Feeling Lucky

There are two kinds of readers in the world: the reader who likes to feel and the reader who likes to think. I'm part of the former category: I really like to feel. In fact, I love to feel. Ever since I was a little girl I have often been swept up in various emotion, from getting so mad at my brother that I sat on him (he stole my Velveteen Rabbit book) to feeling so happy that I could weep from the joy. Yep, I'm an emotional girl.

And so, I'm naturally drawn to emotionally-powerful books. None of the sappy stuff, mind you. No Nicholas Sparks or Jack Weyland for me! I love books that make me sad like The Age of Innocence and books that make me mad. And of course, I love books that make me happy, like The Princess Bride.

Emotional resonance is not reserved to works of fiction. Both Nickel and Dimed as well as A Problem from Hell (a Pulitzer-prize winning book on genocide) made me angry and sad by the selfishness and hatred in the world. Last night I read another such book. It didn't anger me as much as it saddened me. It made me realize how ugly the world can be, but it also revealed to me the strength and resilience of the human spirit.

Lucky is a memoir by Alice Sebold who was raped during her freshman year at Syracuse University. She was assaulted and raped at a park near campus. It was a random act of violence. She was nineteen years old. After the rape, Sebold went directly to the police who informed her that another girl was raped and murdered in the same park a few months before. They said she was lucky.

The memoir begins with Sebold's rape and chronicles her recovery---both physical and mental. She details the reaction of her family and how they struggle to find healing too. And it follows Sebold when her rapist is caught, tried, and imprisoned for eight years.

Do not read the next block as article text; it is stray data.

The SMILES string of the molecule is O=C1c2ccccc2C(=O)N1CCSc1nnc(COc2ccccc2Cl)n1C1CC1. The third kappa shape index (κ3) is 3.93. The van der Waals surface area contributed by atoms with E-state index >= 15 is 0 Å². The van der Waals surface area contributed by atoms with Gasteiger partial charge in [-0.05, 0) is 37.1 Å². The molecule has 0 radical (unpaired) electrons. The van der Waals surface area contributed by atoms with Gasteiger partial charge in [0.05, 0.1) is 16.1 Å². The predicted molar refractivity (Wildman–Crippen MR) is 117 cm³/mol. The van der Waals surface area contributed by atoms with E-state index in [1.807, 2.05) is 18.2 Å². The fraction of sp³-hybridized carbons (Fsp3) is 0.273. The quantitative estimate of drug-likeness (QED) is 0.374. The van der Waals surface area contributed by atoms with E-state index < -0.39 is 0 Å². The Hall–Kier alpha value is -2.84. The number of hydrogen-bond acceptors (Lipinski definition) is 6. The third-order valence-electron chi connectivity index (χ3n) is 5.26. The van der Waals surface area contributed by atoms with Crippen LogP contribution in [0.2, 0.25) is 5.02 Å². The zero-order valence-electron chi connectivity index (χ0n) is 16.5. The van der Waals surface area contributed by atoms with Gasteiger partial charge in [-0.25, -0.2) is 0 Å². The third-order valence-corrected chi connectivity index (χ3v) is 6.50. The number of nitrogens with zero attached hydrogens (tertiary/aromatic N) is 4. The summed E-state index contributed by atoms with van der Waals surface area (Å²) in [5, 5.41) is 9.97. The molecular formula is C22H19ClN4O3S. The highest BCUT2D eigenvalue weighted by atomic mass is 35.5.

I enjoyed reading this book on many levels. As I mentioned before, Lucky is extremely powerful emotionally and especially to female readers. (Which probably comprises most of Sebold's readership.) Most women don't know what it's like to have been raped, but they do know what it's like to feel vulnerable. I know I always feel a twinge of nervousness when I walk to my car in a parking garage after dark. And it is this vulnerability that really pulled me into Lucky.

I also enjoyed Lucky because Sebold is a very honest writer. Her style is detailed but not flowery, realistic not stark, heartfelt not sentimental. I love how she followed one of the most fundamental rules of writing: show, don't tell. I think this was most apparent when she talked about her family. Instead of telling readers that her mother was an alcoholic and that her father escaped the alcoholism through his research as a professor, Sebold showed us. I formed a complete characterization of Sebold's family through the stories she relates.

Sebold will remain one of my favorite writers. Her novel The Lovely Bones is a fine work of literature, too. But would I recommend Lucky to anybody? Well, it's a memoir that isn't for the faint of heart. It focuses on rape, which is a topic that most people feel uncomfortable with. The first chapter of the book, which recounts in detail Sebold's assault and rape, is probably the most bone-jarring piece of literature that I have ever read. Yet I think it's important that we read books that tackle difficult issues because they challenge us and they teach us greater empathy. I have never been raped and I hope with all hopes that I'll never have to experience such an act of violence. But the sad truth of our world is that there are many women who, like Sebold, are survivors of rape. If reading this memoir helps me to empathize more with these women, then it was more than worth it.